Hit the Right Notes

Taste of wine influenced by wine

A visit to Longplay Wines includes listening to a curated selection of music albums on the record player.##Photo by Todd Hansen of Longplay Wines

By Brooke Strickland

Consider how wine tasting feels completely sensory: the distinct bouquets, diverse flavors on the palate and the surrounding atmosphere result in a memorable tasting experience. The science behind wine– how it’s created and cultivated into a unique product– is also important. Really innovative winemakers and marketing experts have recognized an additional layer: music.

“I think everything goes into our perceptions of taste. The overall feeling of the environment, including music, plays a huge role in that,” said Kelsey Kuther, owner of Bar Fiori in Central Oregon. “If you’re uncomfortable, wine may taste tight; if you’re relaxed and calm, it will taste more open. I try to create a setting where you can let your guard down. An open mind is encouraged.”

Todd Hansen, owner and winemaker of Newberg’s Longplay Wines, also realizes how music impacts all our senses.

“Music and wine are a blend of art and science,” he explained. “There are certain chords or notes that naturally complement each other, yet having a calibrated hint of dissonance in a piece of music adds intrigue and complexity. When crafting my wines, I seek to include an indication of unsettling conflict as well, because I don’t want people to tire of my wines after the first glass.”

Russ Hayworth of Coburg’s Hayworth Estate Wines, recently collaborated with country music star Gary LeVox to unveil a new collection: LEVOX WINES. The result, which features Pinot Noir and Pinot Gris, encourages wine enthusiasts to fill their glasses with wine and soul with music.

Hayworth explains that because music and wine pair well together, it’s important to choose the appropriate music. He aims to ensure everyone is comfortable and fully able to immerse themselves in the tasting experience– whether that be through live or background music.

“We like to think that different or powerful music has no impact on the taste of wine but it certainly can have an effect on the overall tasting experience,” he said. “Normally, in the tasting room, we don’t want our guests to feel overwhelmed by the outside influences of the music. We are very fortunate to be surrounded by a treasure of talented musicians. Whether a solo act or a multiple-piece band, we have plenty of choices. For a regular weekend, we choose musicians and bands that offer a wide array of styles and genres. Our clientele enjoys musicians that interact and play to them. It’s also important that bands ‘reads the venue and audience,’ playing at a comfortable volume for folks engaged in conversation too. When we don’t have live music, we play genres that deliver ‘easy listening,’ like jazz, instrumental and soft classic pop. For background ambiance, we want our visitors to hear it without ‘hearing’ it.”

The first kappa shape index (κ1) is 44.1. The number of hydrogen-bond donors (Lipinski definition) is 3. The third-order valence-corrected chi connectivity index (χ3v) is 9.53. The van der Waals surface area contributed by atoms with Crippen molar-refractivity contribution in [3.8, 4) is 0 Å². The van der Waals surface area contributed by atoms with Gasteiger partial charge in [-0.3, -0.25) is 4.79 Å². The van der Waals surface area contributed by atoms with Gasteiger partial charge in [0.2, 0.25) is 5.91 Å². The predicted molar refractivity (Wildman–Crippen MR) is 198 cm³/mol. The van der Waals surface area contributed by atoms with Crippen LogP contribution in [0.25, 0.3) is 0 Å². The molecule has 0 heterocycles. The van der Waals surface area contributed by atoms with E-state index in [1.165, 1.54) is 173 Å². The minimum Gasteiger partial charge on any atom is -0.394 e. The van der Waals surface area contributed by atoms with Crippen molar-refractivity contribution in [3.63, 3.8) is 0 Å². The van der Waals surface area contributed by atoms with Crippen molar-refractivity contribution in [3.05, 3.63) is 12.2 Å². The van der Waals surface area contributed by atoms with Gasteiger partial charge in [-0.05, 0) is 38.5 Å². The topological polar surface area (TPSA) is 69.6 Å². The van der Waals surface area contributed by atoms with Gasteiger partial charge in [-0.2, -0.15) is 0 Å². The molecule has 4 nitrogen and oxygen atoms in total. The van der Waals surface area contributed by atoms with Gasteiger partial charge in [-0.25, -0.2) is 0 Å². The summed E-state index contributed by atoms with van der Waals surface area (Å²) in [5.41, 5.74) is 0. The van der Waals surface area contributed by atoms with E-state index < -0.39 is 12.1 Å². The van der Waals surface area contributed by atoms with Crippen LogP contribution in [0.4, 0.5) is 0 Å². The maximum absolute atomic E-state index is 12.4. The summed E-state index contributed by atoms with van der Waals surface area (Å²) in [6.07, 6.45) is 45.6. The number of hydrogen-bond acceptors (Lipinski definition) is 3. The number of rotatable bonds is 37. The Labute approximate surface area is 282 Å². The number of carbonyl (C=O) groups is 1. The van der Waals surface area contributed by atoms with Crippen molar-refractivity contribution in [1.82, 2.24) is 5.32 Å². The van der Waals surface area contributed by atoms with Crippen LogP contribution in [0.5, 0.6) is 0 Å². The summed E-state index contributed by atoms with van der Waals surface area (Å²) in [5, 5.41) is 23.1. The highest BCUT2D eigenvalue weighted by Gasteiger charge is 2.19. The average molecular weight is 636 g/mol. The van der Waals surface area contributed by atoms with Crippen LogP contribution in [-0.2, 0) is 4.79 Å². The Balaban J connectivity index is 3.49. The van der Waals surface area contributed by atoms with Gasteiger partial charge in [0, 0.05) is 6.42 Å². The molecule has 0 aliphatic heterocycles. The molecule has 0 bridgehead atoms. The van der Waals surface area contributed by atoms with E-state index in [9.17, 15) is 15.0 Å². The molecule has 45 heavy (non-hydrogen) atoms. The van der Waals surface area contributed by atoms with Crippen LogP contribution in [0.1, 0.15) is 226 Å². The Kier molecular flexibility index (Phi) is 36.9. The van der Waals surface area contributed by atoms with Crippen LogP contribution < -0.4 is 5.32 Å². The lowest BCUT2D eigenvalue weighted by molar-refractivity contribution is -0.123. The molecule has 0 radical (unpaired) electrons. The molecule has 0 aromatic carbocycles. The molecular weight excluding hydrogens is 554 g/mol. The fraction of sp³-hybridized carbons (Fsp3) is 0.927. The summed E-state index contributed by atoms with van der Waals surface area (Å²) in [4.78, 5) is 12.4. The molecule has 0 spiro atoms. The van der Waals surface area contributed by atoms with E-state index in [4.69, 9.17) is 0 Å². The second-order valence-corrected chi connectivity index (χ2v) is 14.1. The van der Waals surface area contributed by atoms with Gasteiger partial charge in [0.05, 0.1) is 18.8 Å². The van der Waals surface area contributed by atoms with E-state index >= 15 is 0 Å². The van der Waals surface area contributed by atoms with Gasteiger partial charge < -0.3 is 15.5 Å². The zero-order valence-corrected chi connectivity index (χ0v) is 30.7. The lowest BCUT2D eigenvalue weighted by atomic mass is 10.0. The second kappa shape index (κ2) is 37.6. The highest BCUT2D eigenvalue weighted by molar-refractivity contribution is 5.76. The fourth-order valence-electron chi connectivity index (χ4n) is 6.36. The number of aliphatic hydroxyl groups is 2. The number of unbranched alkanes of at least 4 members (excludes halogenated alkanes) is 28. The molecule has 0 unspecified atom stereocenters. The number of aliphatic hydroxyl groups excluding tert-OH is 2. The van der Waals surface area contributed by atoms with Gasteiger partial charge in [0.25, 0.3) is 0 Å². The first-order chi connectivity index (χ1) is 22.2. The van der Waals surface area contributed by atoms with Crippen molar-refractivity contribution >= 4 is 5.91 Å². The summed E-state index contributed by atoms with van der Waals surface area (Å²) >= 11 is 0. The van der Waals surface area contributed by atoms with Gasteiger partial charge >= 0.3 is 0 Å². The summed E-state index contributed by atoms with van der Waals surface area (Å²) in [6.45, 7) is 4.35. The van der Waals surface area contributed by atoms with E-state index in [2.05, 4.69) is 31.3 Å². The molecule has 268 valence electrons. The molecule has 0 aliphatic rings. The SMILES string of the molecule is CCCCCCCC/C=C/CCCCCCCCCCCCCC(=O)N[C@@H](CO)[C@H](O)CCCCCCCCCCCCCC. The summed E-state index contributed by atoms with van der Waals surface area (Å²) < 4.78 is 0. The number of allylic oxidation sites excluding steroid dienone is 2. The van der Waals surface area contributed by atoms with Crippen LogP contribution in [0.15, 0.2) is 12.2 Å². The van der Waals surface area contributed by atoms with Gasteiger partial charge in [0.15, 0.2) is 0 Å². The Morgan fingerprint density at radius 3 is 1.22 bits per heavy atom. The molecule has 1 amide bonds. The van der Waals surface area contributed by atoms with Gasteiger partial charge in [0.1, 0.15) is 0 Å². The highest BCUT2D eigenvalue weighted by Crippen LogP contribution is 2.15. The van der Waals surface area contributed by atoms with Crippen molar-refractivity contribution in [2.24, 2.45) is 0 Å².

Further scientific studies are being conducted to prove how music affects the brain. California-based WineSmith winemaker Clark Smith has researched how music and wine connect and can enhance each other. In addition, Smith has conducted workshops focused on how lighting impacts perception. He discovered that, frequently, both music and wine mirror our emotions. When they match, everything improves. When they misalign or clash, the reaction can be negative.
Olga Tuttle, proprietor of Teutonic Wine Company supported this finding.

“In my opinion, I think to really appreciate wine and pick up on its subtle nuances, music is actually more of a distraction than enhancer,” she said. “Music will add to the overall atmosphere of the mood, but too much music, if it’s loud, will mute your senses. That’s why I would rather drink beer at concerts.”

And while wine tasting and music clearly conjoin, so does the art of winemaking.

Rachael Martin, owner and winemaker at Red Lily Vineyards in Jacksonville, said, “As a winemaker, when I create my blends or taste through my barrels, I turn off all music, allowing me to hyper-focus on the task at hand. For me, it can be a distraction when critically tasting the wines. However, when I am making wine, I play loud, lively music to create a high-energy environment. I even have a new wine coming out called ‘The Song.’ It makes perfect sense: the more powerful the music, the stronger the wine’s taste. Music connects many sensory parts of the brain to create a flavor, feeling and sound.”

Longplay Wines’ Hansen agreed. “I don’t make ringtone wines that have a catchy hook; I want to keep my customers coming back for more. No adult will name ‘Mary Had a Little Lamb’ as their favorite song. Why not? I strive to make complex, layered wines that take time to appreciate, but are worthy of repeat visits. When I hear a piece of music from my youth, I can be transported instantly to that time and place in my head; it’s a special feeling. Flavors can have that effect as well. We can associate a great wine with a memorable event, and it can continue to remind us of that day each time we drink it.”

In many ways, music is magic. When used properly, it captures the enchanted flavors of wines in the glass, creating robust and complex tasting experiences that leave lasting memories.

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